The evidence in the case establishes that from and after June 1, 1975, BP’s gallonage payments continued to be remitted in the same way by monthly cheques payable to Mrs. Shaw in amounts representing the volume of gasoline purchased and sold by the dealership during the preceding months. The corporation paid BP by cheque for the price of all gasoline and petroleum products purchased each month, and there was no offset of these amounts against BP's gallonage payments. As previously indicated, Mrs. Shaw endorsed the gallonage cheques and deposited them in the corporation's account. The gallonage payments were reflected in the corporation's sales income. The evidence also shows that the Shaws met with the accountant early in each fiscal year for the purpose of determining the fair market rent payable by the corporation to the partnership for the use of the subject property. It is also clear from the evidence that the corporation paid all the expenses associated with the subject property, including utilities, insurance, licences and taxes. These expenditures were similarly reflected in the financial statements of the corporation. Mr. Shaw stated on cross-examination that there was an oral sublease of the land from the partnership to the corporation. Mr. Seidel’s evidence was to the effect that he understood there was a rental agreement between the Shaws and the corporation, but that he had never seen a formal lease document. He asserted under cross- examination that they were simply following the practice established at the time of the 1975 sale agreement.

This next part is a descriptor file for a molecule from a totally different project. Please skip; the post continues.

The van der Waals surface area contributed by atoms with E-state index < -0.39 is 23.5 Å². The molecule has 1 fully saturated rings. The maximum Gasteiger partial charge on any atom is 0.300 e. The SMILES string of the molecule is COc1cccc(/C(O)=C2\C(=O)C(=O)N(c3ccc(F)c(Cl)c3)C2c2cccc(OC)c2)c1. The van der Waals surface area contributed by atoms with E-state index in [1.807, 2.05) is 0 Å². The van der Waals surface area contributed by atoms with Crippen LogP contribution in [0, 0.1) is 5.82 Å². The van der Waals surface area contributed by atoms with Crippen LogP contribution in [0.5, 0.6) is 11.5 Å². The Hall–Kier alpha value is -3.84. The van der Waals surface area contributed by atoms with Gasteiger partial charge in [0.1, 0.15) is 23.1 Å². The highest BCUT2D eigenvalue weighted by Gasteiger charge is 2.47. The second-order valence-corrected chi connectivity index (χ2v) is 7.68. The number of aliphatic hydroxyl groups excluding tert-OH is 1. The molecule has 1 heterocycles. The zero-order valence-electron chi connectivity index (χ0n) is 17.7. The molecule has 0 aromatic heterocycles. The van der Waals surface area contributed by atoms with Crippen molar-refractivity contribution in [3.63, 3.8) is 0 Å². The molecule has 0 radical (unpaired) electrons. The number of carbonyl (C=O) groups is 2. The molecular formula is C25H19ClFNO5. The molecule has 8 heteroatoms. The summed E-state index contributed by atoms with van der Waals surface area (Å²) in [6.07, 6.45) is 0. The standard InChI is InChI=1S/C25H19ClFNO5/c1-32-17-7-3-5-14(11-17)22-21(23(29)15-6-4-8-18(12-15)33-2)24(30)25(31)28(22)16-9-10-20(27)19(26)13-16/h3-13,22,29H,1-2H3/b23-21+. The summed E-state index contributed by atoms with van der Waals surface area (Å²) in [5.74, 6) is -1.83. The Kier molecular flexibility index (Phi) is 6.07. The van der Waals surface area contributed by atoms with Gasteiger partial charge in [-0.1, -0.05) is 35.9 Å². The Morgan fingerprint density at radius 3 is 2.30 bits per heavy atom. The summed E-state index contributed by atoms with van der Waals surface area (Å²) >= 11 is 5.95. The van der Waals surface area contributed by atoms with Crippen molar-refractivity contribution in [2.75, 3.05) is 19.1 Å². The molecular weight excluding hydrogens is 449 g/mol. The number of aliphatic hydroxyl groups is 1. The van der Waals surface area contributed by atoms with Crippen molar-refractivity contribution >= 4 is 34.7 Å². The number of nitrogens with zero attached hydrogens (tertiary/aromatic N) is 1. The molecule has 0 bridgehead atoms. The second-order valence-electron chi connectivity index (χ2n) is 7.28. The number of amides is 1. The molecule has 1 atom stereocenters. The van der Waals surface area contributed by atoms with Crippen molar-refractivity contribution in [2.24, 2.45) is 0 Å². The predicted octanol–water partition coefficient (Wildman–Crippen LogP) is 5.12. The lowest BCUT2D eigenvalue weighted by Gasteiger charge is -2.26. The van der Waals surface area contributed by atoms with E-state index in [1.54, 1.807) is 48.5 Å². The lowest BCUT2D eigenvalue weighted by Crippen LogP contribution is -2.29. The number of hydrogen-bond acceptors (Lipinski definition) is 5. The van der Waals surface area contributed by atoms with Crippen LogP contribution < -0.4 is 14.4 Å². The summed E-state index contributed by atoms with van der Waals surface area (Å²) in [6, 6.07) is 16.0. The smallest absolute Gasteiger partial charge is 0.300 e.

In Firestone Tire and Rubber Co. Ltd. v. Commissioner of Income Tax,  S.C.R. 476;  C.T.C. 254 a case involving the interpretation of a contract for the purpose of ascribing income tax liability as between a federally incorporated company and a British Columbia company carrying on a wholesale dealership business within the province, Rinfret, J. stated at page 482 [261-2 C.T.C.]:
It must be admitted that the wording of the contract under discussion makes the case a difficult one, for, to borrow the words of Viscount Haldane in Michelin Tyre Company Limited v. MacFarlane (Glasgow) Limited [(1916), 55 Sc.L.R. 35, at 39].
The decision must turn on the right reading of agreements which have aimed at putting into writing the methods of men whose concern has been with practical results in business, rather than with exactitude in legal definition.
But, as stated by Pollock M.R. in The Commissioners of Inland Revenue v. The Eccentric Club Limited [(1923), 12 Tax C. 657, at 690].
It is a well-established principle that, in revenue cases, regard must be had to the substance of the transactions relied on to bring the subject within the charge to a duty, and that the form may be disregarded.
And in order to get at the substance of the transactions between the appellant and the MacKenzie Company it will undoubtedly be helpful to examine the "methods" followed by them in the carrying out of the contract, as they have been explained in the course of the evidence given at the trial. "There is no better way of seeing what the parties intended than seeing what they did under the agreement" (Chapman v. Bluck [(1838), 4 Bing. N.C. 187, at 193]; Pearson v. Ries [(1832), 8 Bing. 178, at 181].